So Wino is a man who really needs no introduction (but here’s a brief one anyway!) when you’re talkin’ heavy rnr. From St Vitus, The Obsessed through to Spirit Caravan and beyond, and his more recent folky acoustic material, he is someone who has always delivered the goods, and never compromised his vision. So a cover of ‘Isolation’ by Joy Division, who also happen to be an old fave band of mine, struck me as an interesting choice. Continue reading →
Greek band 1000mods have been around the traps for a decade and half, give or take a millennium and have achieved some solid success on the back of their formidable live performances and heavy duty stoner rock. So, on the back of this, they have now produced LP #4, Youth Of Dissent.
On face value, it’s a much more “radio friendly” album than the first three releases, although it’s not without their trademark grit, just with a few more “pop” oriented tunes. And I do have to say, some of the uptempo tunes, like ‘Lucid’ and ‘Pearl’ took me straight back to the Sydney of the ’80s and its glory daze of Aussie beer-fueled riff-rock and the plethora of post Radio Birdman and sub Celibate Rifles bands who kept venues packed. Continue reading →
Opening my email in the wee small hours, I found lurking the new release by Ethyl Ether, titled Chrome Neon Jesus. Just another bunch of rockers with one foot in the glitter, the other in the grave I thought, but I duly slung it onto the record machine. Let’s just say, I’m fucking glad I did. These southerners (Ok, South Africans to be precise) have certainly got a handle on making a great record. They’re not a one trick pony either, and cover some fairly broad ground stylistically with their material.
The opener to CNJ is ‘The Smoke Waits For No Man’, whose breezy intro quickly becomes a neat ’70s era tune. And mayhaps Scummo [Aust PM – Ed] can purloin this tune as a soundtrack to his next clusterfuck, sorry, I mean “Political Campaign”! This one also had me waiting with bated breath for an epic synth solo, but sadly, they didn’t deliver on this promise. Continue reading →
Witchcraft, the brainchild (and only constant member) of Magnus Pelander, have got a new record set for release. With five full length LP’s to their name, and a formidable reputation for producing very authentic sounding ’70s heavy rock records, they have, with the ironically titled Black Metal, recorded a totally acoustic LP, comprised solely of folky-blues tunes, replete with the ol’ lonesome whistle of the freight train rolling over the horizon.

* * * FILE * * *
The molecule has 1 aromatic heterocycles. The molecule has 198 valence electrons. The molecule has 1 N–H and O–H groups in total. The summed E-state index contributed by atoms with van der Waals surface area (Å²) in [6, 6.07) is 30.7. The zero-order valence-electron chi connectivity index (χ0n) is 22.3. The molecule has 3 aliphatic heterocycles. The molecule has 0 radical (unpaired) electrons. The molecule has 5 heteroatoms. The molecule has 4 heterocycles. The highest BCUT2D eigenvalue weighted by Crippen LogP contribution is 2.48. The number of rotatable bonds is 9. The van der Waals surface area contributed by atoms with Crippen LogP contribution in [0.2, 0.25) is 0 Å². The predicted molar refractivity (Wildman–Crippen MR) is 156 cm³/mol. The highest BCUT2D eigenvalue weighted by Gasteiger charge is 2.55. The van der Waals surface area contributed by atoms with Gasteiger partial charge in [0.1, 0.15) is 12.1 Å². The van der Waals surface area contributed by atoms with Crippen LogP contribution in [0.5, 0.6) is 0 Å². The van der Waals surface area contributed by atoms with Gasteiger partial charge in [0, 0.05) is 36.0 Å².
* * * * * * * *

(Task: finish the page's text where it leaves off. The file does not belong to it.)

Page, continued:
Whilst still released under the moniker of Witchcraft, Pelander is the sole contributor to Black Metal, and on theis record plumbs the depths of despair with his lyrics. Songs like ‘Elegantly Expressed Depression’, ‘Sad People’ and ‘Take Him Away’ perfectly frame the mournful vibe of Black Metal. The pure-bred rawness of these songs played in such a threadbare fashion sees Pelander opening his soul for the world to inspect. And exposing your vulnerable underbelly like this isn’t within the comfort zone of too many people, so such an honest portrait of the human soul is a rare gem to behold. Continue reading →
Women Of Doom. I love the sound of that, and this album showcases some of the outlandish talent that can be found amongst the doom scene. It’s a mixed bag as well, with the artists covering a tonne of ground, stylistically (and not ALL doom; this is just women who, in their day jobs, play doom), but all well worth a listen.
Opening the account is Heavy Temple with a tune called ‘Astral Hand’. It’s got some cool slinky riffs, a grunty bass tone and some soaring vocals. This track, being one of the more structured on WOD was a good choice for an opener.
Amy Tung Barrysmith (Year Of The Cobra) delivers a slow-moving Kate Bush-esque spooky choral doom track. Gentle and melodic, it’s got a very liquid sheen to it. Continue reading →